50.  Now, unless I am mistaken, the state is in such a condition, that if you take away the artisans who are hired to support the party of these wicked men, everybody in the republic appears to be of the same opinion. In truth, there are three places in which the opinion and inclination of the Roman people may be ascertained in the greatest degree; the assembly, the comitia, and the meetings at the games and at exhibitions of gladiators. What assembly has there been of late years, which has not been a packed and bribed one, but a genuine one, in which the unanimity of the Roman people has not been very perceivable? Many assemblies were held concerning me by that most wicked gladiator, to which no one ever went who was unbribed, no one who was an honest man; no good man could endure to behold that ill-omened countenance, or to listen to that frantic voice. Those assemblies were, I admit that those assemblies of abandoned men were necessarily turbulent.  Publius Lentulus, too, held an assembly, also about my affairs. There was a vast flocking to it of the whole Roman people; all ranks of society, all Italy stood side by side in that assembly. He argued my cause with the greatest authority, and the greatest fluency of language amid such silent attention and such visible approbation from every one, that nothing so pleasing appeared ever to have fallen on the ears of the Roman people. Cnaeus Pompeius was brought forward by him, who displayed himself then not only as the main author of my safety, but even as a suppliant to the Roman people. His oration also was one of great weight and was pleasing to the assembly. And I assert that no opinion of his ever carried more authority with it; and that no eloquence of his was ever more agreeable. With what silent attention were the other chief men of the city listened to while speaking in my behalf;  whom I do not mention in this place, only lest my speech, if I say too little of any one, should seem ungrateful and if I were to say enough of each individual, interminable. Turn now to the harangue of that same enemy of mine concerning me the same person of whom those great men had been speaking, delivered in the Campus Martins, to a genuine assembly of the people. Who was there who (I will not say approved of it but who) did not think it a most scandalous thing that he should be allowed to live and breathe at all, much less to speak? Who was there who did not think that the republic was polluted by his voice and that he himself, if he only listened to him was implicated in his wickedness?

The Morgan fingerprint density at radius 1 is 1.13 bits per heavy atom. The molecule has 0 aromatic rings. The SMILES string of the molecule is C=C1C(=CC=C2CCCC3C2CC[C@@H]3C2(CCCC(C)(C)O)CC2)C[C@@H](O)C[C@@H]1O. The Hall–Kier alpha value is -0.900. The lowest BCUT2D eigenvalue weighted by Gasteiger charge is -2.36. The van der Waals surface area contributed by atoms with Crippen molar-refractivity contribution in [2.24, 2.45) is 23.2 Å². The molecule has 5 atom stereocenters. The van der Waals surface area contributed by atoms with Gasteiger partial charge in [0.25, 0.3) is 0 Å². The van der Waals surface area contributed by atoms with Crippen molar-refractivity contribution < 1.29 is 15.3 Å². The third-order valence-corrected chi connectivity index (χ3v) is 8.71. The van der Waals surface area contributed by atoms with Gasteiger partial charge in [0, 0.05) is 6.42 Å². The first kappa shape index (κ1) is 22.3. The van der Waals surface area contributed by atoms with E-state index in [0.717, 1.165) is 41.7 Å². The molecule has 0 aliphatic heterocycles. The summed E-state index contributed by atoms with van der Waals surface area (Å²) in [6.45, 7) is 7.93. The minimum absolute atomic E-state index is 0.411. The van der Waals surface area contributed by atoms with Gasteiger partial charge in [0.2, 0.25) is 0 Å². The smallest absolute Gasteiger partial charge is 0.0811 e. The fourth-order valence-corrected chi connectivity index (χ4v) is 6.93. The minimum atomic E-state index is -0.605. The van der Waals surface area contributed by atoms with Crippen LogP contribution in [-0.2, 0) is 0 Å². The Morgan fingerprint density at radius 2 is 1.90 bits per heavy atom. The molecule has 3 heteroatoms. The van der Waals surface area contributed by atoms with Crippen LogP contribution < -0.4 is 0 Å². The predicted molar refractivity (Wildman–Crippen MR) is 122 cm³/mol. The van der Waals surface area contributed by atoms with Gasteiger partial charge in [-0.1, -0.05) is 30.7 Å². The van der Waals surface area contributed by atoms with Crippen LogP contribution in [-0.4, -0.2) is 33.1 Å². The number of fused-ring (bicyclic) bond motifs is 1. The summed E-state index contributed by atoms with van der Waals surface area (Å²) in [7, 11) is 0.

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THE SPEECH OF M. T. CICERO IN DEFENCE OF PUBLIUS SESTIUS.
THE SPEECH OF M. T. CICERO AGAINST PUBLIUS VATINIUS; CALLED ALSO, THE EXAMINATION OF PUBLIUS VATINIUS.
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